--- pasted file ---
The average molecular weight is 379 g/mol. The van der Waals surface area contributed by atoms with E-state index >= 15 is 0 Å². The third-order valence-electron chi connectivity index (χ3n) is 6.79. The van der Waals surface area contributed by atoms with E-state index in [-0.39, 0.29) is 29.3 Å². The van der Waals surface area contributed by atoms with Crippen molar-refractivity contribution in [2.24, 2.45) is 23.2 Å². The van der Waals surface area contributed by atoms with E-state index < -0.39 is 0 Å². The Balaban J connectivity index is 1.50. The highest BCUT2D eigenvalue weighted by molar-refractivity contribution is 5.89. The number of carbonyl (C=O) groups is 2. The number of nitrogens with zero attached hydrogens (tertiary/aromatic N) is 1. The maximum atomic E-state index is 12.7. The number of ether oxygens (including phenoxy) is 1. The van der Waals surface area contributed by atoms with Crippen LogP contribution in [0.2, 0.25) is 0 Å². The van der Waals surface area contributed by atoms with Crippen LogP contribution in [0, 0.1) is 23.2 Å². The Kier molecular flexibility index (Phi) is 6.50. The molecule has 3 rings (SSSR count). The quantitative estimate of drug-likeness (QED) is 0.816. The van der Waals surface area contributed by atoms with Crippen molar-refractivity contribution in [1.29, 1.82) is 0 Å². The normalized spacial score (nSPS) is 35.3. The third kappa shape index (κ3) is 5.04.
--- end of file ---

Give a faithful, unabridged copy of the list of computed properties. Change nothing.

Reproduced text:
The average molecular weight is 379 g/mol. The van der Waals surface area contributed by atoms with E-state index >= 15 is 0 Å². The third-order valence-electron chi connectivity index (χ3n) is 6.79. The van der Waals surface area contributed by atoms with E-state index in [-0.39, 0.29) is 29.3 Å². The van der Waals surface area contributed by atoms with Crippen molar-refractivity contribution in [2.24, 2.45) is 23.2 Å². The van der Waals surface area contributed by atoms with E-state index < -0.39 is 0 Å². The Balaban J connectivity index is 1.50. The highest BCUT2D eigenvalue weighted by molar-refractivity contribution is 5.89. The number of carbonyl (C=O) groups is 2. The number of nitrogens with zero attached hydrogens (tertiary/aromatic N) is 1. The maximum atomic E-state index is 12.7. The number of ether oxygens (including phenoxy) is 1. The van der Waals surface area contributed by atoms with Crippen LogP contribution in [0.2, 0.25) is 0 Å². The van der Waals surface area contributed by atoms with Crippen LogP contribution in [0, 0.1) is 23.2 Å². The Kier molecular flexibility index (Phi) is 6.50. The molecule has 3 rings (SSSR count). The quantitative estimate of drug-likeness (QED) is 0.816. The van der Waals surface area contributed by atoms with Crippen molar-refractivity contribution in [1.29, 1.82) is 0 Å². The normalized spacial score (nSPS) is 35.3. The third kappa shape index (κ3) is 5.04.